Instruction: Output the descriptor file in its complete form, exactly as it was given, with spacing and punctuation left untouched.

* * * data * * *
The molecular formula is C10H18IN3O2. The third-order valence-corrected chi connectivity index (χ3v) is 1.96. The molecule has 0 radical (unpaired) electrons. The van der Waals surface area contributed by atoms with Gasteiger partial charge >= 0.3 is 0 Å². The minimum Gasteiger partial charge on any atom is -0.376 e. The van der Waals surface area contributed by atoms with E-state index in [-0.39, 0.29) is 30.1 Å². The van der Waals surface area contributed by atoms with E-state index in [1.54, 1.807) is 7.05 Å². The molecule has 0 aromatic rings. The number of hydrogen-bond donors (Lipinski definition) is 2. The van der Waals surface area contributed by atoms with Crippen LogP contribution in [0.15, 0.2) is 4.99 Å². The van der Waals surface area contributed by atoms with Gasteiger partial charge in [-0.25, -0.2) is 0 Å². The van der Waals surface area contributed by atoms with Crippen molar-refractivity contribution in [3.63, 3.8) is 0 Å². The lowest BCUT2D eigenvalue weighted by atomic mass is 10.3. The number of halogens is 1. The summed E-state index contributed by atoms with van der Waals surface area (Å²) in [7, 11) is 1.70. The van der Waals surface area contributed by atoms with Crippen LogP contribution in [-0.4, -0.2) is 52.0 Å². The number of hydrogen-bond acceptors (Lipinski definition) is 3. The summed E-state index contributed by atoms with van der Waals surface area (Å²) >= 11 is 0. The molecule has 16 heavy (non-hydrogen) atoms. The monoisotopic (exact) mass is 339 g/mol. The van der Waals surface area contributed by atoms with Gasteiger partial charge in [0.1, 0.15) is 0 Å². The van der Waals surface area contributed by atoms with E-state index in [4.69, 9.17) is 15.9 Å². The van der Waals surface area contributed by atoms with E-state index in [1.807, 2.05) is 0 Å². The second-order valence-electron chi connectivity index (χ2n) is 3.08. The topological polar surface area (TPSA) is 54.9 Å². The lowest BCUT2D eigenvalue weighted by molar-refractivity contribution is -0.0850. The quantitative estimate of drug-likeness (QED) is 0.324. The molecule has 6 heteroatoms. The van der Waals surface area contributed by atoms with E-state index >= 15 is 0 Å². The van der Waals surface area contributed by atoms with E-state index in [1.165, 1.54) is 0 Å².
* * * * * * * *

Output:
The molecular formula is C10H18IN3O2. The third-order valence-corrected chi connectivity index (χ3v) is 1.96. The molecule has 0 radical (unpaired) electrons. The van der Waals surface area contributed by atoms with Gasteiger partial charge >= 0.3 is 0 Å². The minimum Gasteiger partial charge on any atom is -0.376 e. The van der Waals surface area contributed by atoms with E-state index in [-0.39, 0.29) is 30.1 Å². The van der Waals surface area contributed by atoms with E-state index in [1.54, 1.807) is 7.05 Å². The molecule has 0 aromatic rings. The number of hydrogen-bond donors (Lipinski definition) is 2. The van der Waals surface area contributed by atoms with Crippen LogP contribution in [0.15, 0.2) is 4.99 Å². The van der Waals surface area contributed by atoms with Gasteiger partial charge in [-0.25, -0.2) is 0 Å². The van der Waals surface area contributed by atoms with Crippen molar-refractivity contribution in [3.63, 3.8) is 0 Å². The lowest BCUT2D eigenvalue weighted by atomic mass is 10.3. The number of halogens is 1. The summed E-state index contributed by atoms with van der Waals surface area (Å²) in [7, 11) is 1.70. The van der Waals surface area contributed by atoms with Crippen LogP contribution in [-0.4, -0.2) is 52.0 Å². The number of hydrogen-bond acceptors (Lipinski definition) is 3. The summed E-state index contributed by atoms with van der Waals surface area (Å²) >= 11 is 0. The molecule has 16 heavy (non-hydrogen) atoms. The monoisotopic (exact) mass is 339 g/mol. The van der Waals surface area contributed by atoms with Gasteiger partial charge in [0.1, 0.15) is 0 Å². The van der Waals surface area contributed by atoms with E-state index in [4.69, 9.17) is 15.9 Å². The van der Waals surface area contributed by atoms with E-state index in [1.807, 2.05) is 0 Å². The second-order valence-electron chi connectivity index (χ2n) is 3.08. The topological polar surface area (TPSA) is 54.9 Å². The lowest BCUT2D eigenvalue weighted by molar-refractivity contribution is -0.0850. The quantitative estimate of drug-likeness (QED) is 0.324. The molecule has 6 heteroatoms. The van der Waals surface area contributed by atoms with E-state index >= 15 is 0 Å². The van der Waals surface area contributed by atoms with E-state index in [1.165, 1.54) is 0 Å².